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One in 10 homes let by non-UK based landlords

The proportion of homes let in this country by overseas-based landlords has increased, new figures show.

The latest data from Hamptons International, part of the Countrywide Group, shows that the proportion of homes in Great Britain let by overseas-based landlords rose to 11% during the first 10 months of 2019, up from 7% during the corresponding period last year. 

The proportion of homes let by overseas-based landlords: 

Jan-Oct of each year

Great Britain

London

2010

14%

26%

2011

13%

23%

2012

11%

21%

2013

11%

19%

2014

10%

20%

2015

10%

16%

2016

9%

15%

2017

9%

15%

2018

7%

10%

2019

11%

18%

YoY Change

4%

8%

Source: Hamptons International

The increase in the proportion of homes let by overseas-based was primarily fuelled by areas in the South, with the East of England and London recording the biggest rise in the proportion of homes let by overseas landlords. 

The proportion of homes let by non-UK based investors in London and the East of England rose 8% year-on-year. The South East and the North East followed, both recording a 7% year-on-year rise.  

London had the highest proportion of homes let by overseas-based landlords at 18%, up from 10% during the first 10 months of 2018.  

Meanwhile, Wales had the lowest proportion of homes let by non-UK landlords (-2%) and was the only region to record a fall compared with 2018. 

Aneisha Beveridge, head of research at Hamptons International, said: “The proportion of homes let by overseas-based landlords rose for the first time in more than nine years. The East and London recorded the biggest increases.”

The depreciation of sterling is one of the main reasons why the proportion of homes let by overseas-based landlords has increased, partly because it is now cheaper for international buyers to acquire property in Great Britain than it was a few years ago.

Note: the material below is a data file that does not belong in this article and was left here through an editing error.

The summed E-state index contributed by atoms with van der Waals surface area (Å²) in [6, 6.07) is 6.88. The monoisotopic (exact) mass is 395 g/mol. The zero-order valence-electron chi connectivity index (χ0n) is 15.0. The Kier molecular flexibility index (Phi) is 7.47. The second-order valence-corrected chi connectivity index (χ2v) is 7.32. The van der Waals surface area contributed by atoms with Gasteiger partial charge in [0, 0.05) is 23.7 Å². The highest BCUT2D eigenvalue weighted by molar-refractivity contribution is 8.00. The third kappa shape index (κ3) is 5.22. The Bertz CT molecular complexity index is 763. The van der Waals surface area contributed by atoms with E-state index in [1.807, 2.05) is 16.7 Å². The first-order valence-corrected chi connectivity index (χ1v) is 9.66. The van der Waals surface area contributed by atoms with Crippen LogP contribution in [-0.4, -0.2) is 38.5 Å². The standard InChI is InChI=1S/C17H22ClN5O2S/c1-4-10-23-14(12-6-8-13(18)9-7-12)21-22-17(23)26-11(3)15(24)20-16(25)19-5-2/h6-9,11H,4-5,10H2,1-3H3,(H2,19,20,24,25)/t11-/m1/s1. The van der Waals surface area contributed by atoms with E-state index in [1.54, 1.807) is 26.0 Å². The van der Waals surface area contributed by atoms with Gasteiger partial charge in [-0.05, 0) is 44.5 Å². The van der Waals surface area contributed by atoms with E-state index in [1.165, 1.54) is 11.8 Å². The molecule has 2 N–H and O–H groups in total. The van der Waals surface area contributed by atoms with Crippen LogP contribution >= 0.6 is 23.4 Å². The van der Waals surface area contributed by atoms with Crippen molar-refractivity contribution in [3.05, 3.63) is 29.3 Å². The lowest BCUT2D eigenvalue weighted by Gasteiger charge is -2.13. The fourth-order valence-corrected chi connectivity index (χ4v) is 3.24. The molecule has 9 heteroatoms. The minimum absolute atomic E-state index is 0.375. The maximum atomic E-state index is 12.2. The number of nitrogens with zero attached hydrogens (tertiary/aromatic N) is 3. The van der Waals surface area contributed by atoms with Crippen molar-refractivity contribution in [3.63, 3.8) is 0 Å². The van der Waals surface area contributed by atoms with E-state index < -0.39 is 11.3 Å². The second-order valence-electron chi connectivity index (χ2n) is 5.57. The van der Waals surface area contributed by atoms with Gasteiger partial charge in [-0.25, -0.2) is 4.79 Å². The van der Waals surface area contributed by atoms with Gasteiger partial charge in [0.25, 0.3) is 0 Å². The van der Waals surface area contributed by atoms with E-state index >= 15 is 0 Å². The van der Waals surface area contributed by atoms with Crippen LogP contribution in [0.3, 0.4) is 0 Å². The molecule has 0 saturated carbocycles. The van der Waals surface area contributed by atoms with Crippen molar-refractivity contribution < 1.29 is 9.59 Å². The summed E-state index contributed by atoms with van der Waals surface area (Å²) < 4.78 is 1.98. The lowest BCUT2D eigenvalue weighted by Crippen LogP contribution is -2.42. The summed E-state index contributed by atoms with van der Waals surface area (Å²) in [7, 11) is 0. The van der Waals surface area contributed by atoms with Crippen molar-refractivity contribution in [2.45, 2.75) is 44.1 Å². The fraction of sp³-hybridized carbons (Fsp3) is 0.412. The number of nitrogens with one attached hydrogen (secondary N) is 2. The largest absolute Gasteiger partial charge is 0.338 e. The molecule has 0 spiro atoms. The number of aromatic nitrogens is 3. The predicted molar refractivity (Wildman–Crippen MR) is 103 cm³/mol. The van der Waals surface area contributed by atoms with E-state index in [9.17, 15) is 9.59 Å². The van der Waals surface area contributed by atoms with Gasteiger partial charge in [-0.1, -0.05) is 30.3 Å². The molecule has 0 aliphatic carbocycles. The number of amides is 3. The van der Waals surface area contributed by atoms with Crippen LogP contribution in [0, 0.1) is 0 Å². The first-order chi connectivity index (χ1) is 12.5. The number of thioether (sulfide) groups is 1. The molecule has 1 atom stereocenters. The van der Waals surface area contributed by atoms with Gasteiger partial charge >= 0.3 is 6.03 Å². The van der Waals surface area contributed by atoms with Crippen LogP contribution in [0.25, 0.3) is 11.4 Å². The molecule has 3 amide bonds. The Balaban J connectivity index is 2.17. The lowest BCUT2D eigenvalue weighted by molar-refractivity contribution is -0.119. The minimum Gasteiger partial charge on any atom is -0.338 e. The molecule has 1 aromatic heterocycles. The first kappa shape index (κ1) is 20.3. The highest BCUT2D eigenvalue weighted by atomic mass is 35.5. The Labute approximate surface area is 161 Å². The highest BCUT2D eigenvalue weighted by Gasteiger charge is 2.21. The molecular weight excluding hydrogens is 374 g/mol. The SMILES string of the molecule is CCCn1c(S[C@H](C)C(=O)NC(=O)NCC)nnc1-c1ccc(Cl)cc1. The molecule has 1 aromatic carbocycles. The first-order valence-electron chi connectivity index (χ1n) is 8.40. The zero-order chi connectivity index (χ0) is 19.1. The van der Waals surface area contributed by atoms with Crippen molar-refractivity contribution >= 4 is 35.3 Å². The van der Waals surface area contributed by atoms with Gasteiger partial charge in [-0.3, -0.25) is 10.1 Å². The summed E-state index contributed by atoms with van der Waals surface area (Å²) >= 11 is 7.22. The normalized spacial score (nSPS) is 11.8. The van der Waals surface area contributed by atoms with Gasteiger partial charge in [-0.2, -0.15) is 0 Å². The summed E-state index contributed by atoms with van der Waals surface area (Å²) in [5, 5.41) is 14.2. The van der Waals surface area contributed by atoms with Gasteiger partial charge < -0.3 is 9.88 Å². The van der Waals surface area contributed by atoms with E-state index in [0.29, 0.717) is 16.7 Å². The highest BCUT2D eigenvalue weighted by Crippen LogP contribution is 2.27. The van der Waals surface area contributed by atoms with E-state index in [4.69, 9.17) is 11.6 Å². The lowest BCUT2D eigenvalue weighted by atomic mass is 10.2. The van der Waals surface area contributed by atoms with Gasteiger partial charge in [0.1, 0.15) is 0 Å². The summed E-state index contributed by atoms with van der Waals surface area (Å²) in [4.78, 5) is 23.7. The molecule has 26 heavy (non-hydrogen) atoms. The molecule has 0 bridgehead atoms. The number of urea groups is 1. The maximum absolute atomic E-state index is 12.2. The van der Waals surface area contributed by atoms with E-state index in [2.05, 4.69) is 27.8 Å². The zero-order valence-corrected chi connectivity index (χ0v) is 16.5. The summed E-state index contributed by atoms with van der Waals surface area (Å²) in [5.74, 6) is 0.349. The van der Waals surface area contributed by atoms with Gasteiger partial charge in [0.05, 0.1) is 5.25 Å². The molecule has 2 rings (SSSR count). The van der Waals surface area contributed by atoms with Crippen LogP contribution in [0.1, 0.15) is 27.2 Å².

In many cases, the pound’s depreciation more than pays for the additional 3% stamp duty surcharge payable on second home purchases.

The average home in Great Britain cost £53,065 or 23% less than it did in 2014 for a US dollar buyer – solely due to a fall in the value of the pound. 

Meanwhile, the stamp duty bill on this second home purchase would be £9,140.  In London, the average property would save a US dollar buyer £107,030 compared with 2014. 

Beveridge added: “Sterling’s depreciation has made investment property in Great Britain more attractive to international investors. The average home cost 23% or £53,065 less than in 2014 for a US dollar buyer, solely due to the currency changes.

“Rental growth in the South outstripped rental growth in the North.  Rents in Great Britain rose 2.2% in October, but rents in the South East rose 3.9% compared with a -0.6% fall in the North.  This was the first annual rental fall in the North for 17 months.”

 The proportion of homes let by overseas landlords by region & currency depreciation discount: 

 

% of homes let by overseas based landlords (2019 YTD)

YoY change in the % of homes let by overseas landlords

Average

Price

Discount from £ depreciation against US$ since 2014

Average stamp duty bill (including 3% surcharge for second homeowners)

London

18%

8%

£       469,640

-£    107,030